Dextrose being a sugar, does have uses, but it needs to be used sparingly and only when appropriate.
 

FuzzyBunny ph

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@JBun Thank you! very interesting, I never heard of "heat stress" before. :)

I would only give it as part of a complete electrolyte mixture if for some reason a rabbit was dehydrated, such as with mild/moderate heat stress.
Would it be better to just give electorolytes without any dextrose?

Dextrose being a sugar, does have uses, but it needs to be used sparingly and only when appropriate.
Given this, is it okay to say that giving dextrose is not advisable without consulting a vet? There are also some people who give this as their maintenance by mixing it in their water :( Won't that ruin their liver or something? =/
 

JBun

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Heat stress is basically the early stages of heat stroke. It's when the rabbit starts to get mildly overheated. Heat stroke is when the core body temp gets too high and serious cell damage can occur, sometimes irreversible. It's a fine line between heat stress and heat stroke, and if there is any doubt if your rabbit has heat stroke, you should err on the side of caution and get your rabbit to your vet immediately.

Heat stress, beginning of heat stroke:

Heat stroke:

So giving electrolytes may be helpful if they haven't been eating and drinking very well due to heat but are still only in the early stages of heat stress. It's also essential to get them to a cool place to help reduce their body temperature. Just giving electrolytes doesn't solve the problem and the rabbit can continue to become overheated.

Glucose is a necessary sugar in living things for proper cell function, including rabbits. As with us, it's better to get it from complex carbs in our normal diet. But there are times when it's needful to consume or receive sugars that are quickly absorbed, such as someone suffering from hypoglycemia, or during strenuous exercise when we may get depleted quickly.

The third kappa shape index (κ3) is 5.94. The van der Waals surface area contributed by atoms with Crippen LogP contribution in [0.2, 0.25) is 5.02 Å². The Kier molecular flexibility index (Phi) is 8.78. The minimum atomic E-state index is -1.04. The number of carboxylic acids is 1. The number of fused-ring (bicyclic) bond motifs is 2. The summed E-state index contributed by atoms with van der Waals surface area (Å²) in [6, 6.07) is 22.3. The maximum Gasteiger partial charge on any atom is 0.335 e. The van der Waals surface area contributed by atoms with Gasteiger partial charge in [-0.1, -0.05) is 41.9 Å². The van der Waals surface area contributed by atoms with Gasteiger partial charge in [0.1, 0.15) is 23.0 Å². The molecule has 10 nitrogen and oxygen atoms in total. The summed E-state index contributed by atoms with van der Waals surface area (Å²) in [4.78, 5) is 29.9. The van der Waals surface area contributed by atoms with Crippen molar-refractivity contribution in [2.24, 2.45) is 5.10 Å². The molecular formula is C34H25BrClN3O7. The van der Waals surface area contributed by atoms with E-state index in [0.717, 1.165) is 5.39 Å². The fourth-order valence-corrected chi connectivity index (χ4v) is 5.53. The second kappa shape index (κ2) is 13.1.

Normally rabbits won't have a rapid depletion of glucose from their blood, but there are times that it could happen, such as a rabbit experiencing heat stress when they haven't been eating or drinking normally, a rabbit suffering from diarrhea and not getting the needed nutrients and fluids from it's digestive tract because it's loosing them through the continued diarrhea, or they can even get low blood sugar during non obstructive GI stasis, or other times of stress.

But overdoing the sugar is also not good for rabbits either, as we know it can affect the microbial balance in their digestive tract. I can't see that occasionally giving electrolytes in the appropriate situation, would be a problem or harmful for most rabbits. As rabbits that are given fruit also get sugars, so not much difference, just needs to be limited and sparingly, and not be given when a rabbit has a sensitivity to a lot of sugars, has a complete obstruction, has bloat, diarrhea, other digestive problems where sub q or IV fluids would be the appropriate route, or has kidney problems. But for someone inexperienced at deciding when it is appropriate, it would be best to consult their knowledgeable rabbit vet. I'm not a vet, I'm only relaying info that I've learned and what I might do. When in doubt, always consult a knowledgeable rabbit vet.